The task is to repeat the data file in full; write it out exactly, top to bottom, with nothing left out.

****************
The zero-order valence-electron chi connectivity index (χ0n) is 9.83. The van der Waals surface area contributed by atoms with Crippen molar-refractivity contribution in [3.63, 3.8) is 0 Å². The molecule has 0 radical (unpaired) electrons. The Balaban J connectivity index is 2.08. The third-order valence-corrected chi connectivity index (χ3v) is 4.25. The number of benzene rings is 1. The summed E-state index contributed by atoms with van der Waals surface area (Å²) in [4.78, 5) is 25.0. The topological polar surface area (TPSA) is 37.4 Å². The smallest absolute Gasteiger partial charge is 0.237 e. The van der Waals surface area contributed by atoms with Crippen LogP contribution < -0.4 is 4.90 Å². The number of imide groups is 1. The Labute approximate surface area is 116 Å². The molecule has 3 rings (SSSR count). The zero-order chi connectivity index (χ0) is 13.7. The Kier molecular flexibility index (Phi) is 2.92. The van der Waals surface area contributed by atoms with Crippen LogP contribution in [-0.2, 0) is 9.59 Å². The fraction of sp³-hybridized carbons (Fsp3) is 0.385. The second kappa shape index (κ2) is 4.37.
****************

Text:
The zero-order valence-electron chi connectivity index (χ0n) is 9.83. The van der Waals surface area contributed by atoms with Crippen molar-refractivity contribution in [3.63, 3.8) is 0 Å². The molecule has 0 radical (unpaired) electrons. The Balaban J connectivity index is 2.08. The third-order valence-corrected chi connectivity index (χ3v) is 4.25. The number of benzene rings is 1. The summed E-state index contributed by atoms with van der Waals surface area (Å²) in [4.78, 5) is 25.0. The topological polar surface area (TPSA) is 37.4 Å². The smallest absolute Gasteiger partial charge is 0.237 e. The van der Waals surface area contributed by atoms with Crippen LogP contribution < -0.4 is 4.90 Å². The number of imide groups is 1. The Labute approximate surface area is 116 Å². The molecule has 3 rings (SSSR count). The zero-order chi connectivity index (χ0) is 13.7. The Kier molecular flexibility index (Phi) is 2.92. The van der Waals surface area contributed by atoms with Crippen LogP contribution in [-0.2, 0) is 9.59 Å². The fraction of sp³-hybridized carbons (Fsp3) is 0.385. The second kappa shape index (κ2) is 4.37.